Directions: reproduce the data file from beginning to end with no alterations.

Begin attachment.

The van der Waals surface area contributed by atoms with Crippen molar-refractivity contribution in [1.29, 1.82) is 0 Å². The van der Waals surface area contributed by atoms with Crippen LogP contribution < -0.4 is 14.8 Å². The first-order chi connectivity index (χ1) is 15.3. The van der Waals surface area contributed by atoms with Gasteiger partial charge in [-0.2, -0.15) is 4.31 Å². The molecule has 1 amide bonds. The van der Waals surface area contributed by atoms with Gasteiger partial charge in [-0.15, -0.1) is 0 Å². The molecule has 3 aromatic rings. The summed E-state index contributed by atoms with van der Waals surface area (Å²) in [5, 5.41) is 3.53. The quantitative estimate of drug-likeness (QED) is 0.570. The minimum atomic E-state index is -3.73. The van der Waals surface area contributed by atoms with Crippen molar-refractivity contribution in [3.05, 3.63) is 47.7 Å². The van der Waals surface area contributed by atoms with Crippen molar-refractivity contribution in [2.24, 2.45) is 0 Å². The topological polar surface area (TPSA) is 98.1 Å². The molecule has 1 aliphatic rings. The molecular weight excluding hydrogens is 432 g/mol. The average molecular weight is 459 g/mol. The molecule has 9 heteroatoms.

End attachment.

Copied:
The van der Waals surface area contributed by atoms with Crippen molar-refractivity contribution in [1.29, 1.82) is 0 Å². The van der Waals surface area contributed by atoms with Crippen LogP contribution < -0.4 is 14.8 Å². The first-order chi connectivity index (χ1) is 15.3. The van der Waals surface area contributed by atoms with Gasteiger partial charge in [-0.2, -0.15) is 4.31 Å². The molecule has 1 amide bonds. The van der Waals surface area contributed by atoms with Gasteiger partial charge in [-0.15, -0.1) is 0 Å². The molecule has 3 aromatic rings. The summed E-state index contributed by atoms with van der Waals surface area (Å²) in [5, 5.41) is 3.53. The quantitative estimate of drug-likeness (QED) is 0.570. The minimum atomic E-state index is -3.73. The van der Waals surface area contributed by atoms with Crippen molar-refractivity contribution in [3.05, 3.63) is 47.7 Å². The van der Waals surface area contributed by atoms with Crippen molar-refractivity contribution in [2.24, 2.45) is 0 Å². The topological polar surface area (TPSA) is 98.1 Å². The molecule has 1 aliphatic rings. The molecular weight excluding hydrogens is 432 g/mol. The average molecular weight is 459 g/mol. The molecule has 9 heteroatoms.